As long as I can remember, going back a half a century (and a little more), members of my family were told we were related to someone special. Someone impressive! An ancestor we could all point to with pride and whose blood and DNA coursed through our veins…a noble, historic connection to be celebrated—a legend to pass down and proudly carry forth to our children just as our parents had done.
The person was General/Governor John J. Sevier, Revolutionary War hero and first governor of Tennessee, and I am not related to him. His name appeared in family obituaries and wedding announcements. I am not sure how the story perpetuated itself, but I can understand why it happened.
Three of my grandparents came from indisputable Irish lineage. Likely immigrants who escaped the potato famine for a new opportunity in America, and who were reviled by existing Americans as the lowest of the low. America today is going through a national, often heated discussion about illegal immigration from Mexico and Central America. It is nothing new. The Irish went through the same thing, perhaps worse, 150 years ago.
So I am not surprised that somewhere along the line, my family’s union with the German Sevier branch, contributed in marriage through my paternal grandmother Anna Barbara Sevier, provided a source of great pride for the Irish side. My grandmother was cultured, educated and refined. She would go to her grave, never once possessing a reason to question she was a direct descendant of Sevier. My Irish grandfather could point to his wife’s American blue-blooded heritage and swell his chest with the knowledge that his children were special with a unique link to the Revolutionary War.
This special family connection first fueled my idea to explore that heritage for a graduate class called Interpreting the Past. The course challenged our class to delve further into how history is written, to analyze who writes it, and what motivations lie behind the official record. I began to look into my family history for clarification on who I was and the role my distinguished ancestor played in history.
Thanks to long hours on Ancestry.com and reading extensive Sevier family trees, I ultimately discovered that the specific and historic Sevier connection had serious missing links. Oral traditions are a legitimate record of history, but that tradition can transform facts into legends. A “collateral” listing somehow evolved into a direct line. Our family claims appear to be based only on a shared last name and wishful thinking conceived long, long ago — claims my grandmother had no reason to doubt, and without the technology available today, difficult to disprove, had she a reason to investigate.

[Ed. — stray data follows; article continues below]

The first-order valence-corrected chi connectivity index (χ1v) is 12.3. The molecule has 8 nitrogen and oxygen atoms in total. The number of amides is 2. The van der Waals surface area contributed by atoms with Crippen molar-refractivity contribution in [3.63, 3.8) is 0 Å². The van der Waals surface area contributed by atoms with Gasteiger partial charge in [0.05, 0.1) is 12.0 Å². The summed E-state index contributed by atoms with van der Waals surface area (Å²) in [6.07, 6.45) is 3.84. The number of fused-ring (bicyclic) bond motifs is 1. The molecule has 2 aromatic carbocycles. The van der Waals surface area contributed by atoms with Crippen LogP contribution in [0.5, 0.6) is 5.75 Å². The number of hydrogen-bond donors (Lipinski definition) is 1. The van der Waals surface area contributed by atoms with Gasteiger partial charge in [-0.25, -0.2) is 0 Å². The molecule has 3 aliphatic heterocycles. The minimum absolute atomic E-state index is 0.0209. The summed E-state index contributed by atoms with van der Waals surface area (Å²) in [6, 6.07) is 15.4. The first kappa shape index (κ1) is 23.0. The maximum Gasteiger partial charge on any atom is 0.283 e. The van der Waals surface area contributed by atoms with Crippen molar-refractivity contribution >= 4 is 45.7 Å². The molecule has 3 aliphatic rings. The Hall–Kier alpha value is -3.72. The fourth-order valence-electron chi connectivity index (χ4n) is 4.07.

My trip to Tennessee visiting his home and grave site, trips to personally view his majestic and impressive bronze statue in Washington D.C., my arduous efforts to locate out of print biographies in order to develop a complete Sevier library, many hours perusing his diary online, and talking to other Sevier relatives was not a waste of time. I learned a lot about Early American and Tennessee history, the transition of colonies into states, and America’s early treatment of Native Americans. Many of Sevier’s direct descendants have meticulously mapped their lineage and established subsequent generations to the modern day. Most of these are online and none of their research connected the dots to my family tree
I also learned how family legends (BS or blarney, if you prefer) can be innocently handed down as truth, started by an unknown ancestor who wanted badly to be related to this man. It is no wonder our extended family, made up mostly of tradesmen and homemakers, were all too willing to believe the impressive family legend, which we all did in good faith. Accepted as fact, our Irish stock was grafted onto famous American roots, thus giving us a strong connection to America’s past and a reason to feel just a little bit special.